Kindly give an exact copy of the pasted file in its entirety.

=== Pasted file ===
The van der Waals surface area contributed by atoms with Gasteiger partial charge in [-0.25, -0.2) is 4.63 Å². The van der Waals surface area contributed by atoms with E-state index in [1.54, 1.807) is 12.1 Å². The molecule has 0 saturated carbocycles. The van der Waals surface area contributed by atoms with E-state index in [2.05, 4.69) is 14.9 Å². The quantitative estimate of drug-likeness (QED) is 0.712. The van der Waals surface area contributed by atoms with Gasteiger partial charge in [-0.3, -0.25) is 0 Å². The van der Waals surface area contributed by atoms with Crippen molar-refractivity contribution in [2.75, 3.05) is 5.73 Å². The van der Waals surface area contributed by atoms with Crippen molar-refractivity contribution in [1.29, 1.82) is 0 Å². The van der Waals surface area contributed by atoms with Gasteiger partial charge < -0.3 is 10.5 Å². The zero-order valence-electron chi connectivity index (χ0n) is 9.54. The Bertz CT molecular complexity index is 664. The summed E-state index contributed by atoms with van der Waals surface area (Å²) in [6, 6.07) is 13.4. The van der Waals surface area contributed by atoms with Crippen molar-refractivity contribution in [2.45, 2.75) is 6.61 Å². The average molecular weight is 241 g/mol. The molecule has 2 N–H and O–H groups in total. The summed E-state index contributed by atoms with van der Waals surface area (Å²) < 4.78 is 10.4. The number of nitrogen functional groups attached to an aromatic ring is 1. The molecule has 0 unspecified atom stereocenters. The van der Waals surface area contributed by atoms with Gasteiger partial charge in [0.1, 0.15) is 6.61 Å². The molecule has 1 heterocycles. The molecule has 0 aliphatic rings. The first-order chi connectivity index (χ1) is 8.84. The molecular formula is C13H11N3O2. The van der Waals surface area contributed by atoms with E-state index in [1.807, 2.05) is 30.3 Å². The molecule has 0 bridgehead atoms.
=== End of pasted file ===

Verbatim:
The van der Waals surface area contributed by atoms with Gasteiger partial charge in [-0.25, -0.2) is 4.63 Å². The van der Waals surface area contributed by atoms with E-state index in [1.54, 1.807) is 12.1 Å². The molecule has 0 saturated carbocycles. The van der Waals surface area contributed by atoms with E-state index in [2.05, 4.69) is 14.9 Å². The quantitative estimate of drug-likeness (QED) is 0.712. The van der Waals surface area contributed by atoms with Gasteiger partial charge in [-0.3, -0.25) is 0 Å². The van der Waals surface area contributed by atoms with Crippen molar-refractivity contribution in [2.75, 3.05) is 5.73 Å². The van der Waals surface area contributed by atoms with Crippen molar-refractivity contribution in [1.29, 1.82) is 0 Å². The van der Waals surface area contributed by atoms with Gasteiger partial charge < -0.3 is 10.5 Å². The zero-order valence-electron chi connectivity index (χ0n) is 9.54. The Bertz CT molecular complexity index is 664. The summed E-state index contributed by atoms with van der Waals surface area (Å²) in [6, 6.07) is 13.4. The van der Waals surface area contributed by atoms with Crippen molar-refractivity contribution in [2.45, 2.75) is 6.61 Å². The average molecular weight is 241 g/mol. The molecule has 2 N–H and O–H groups in total. The summed E-state index contributed by atoms with van der Waals surface area (Å²) < 4.78 is 10.4. The number of nitrogen functional groups attached to an aromatic ring is 1. The molecule has 0 unspecified atom stereocenters. The van der Waals surface area contributed by atoms with Gasteiger partial charge in [0.1, 0.15) is 6.61 Å². The molecule has 1 heterocycles. The molecule has 0 aliphatic rings. The first-order chi connectivity index (χ1) is 8.84. The molecular formula is C13H11N3O2. The van der Waals surface area contributed by atoms with E-state index in [1.807, 2.05) is 30.3 Å². The molecule has 0 bridgehead atoms.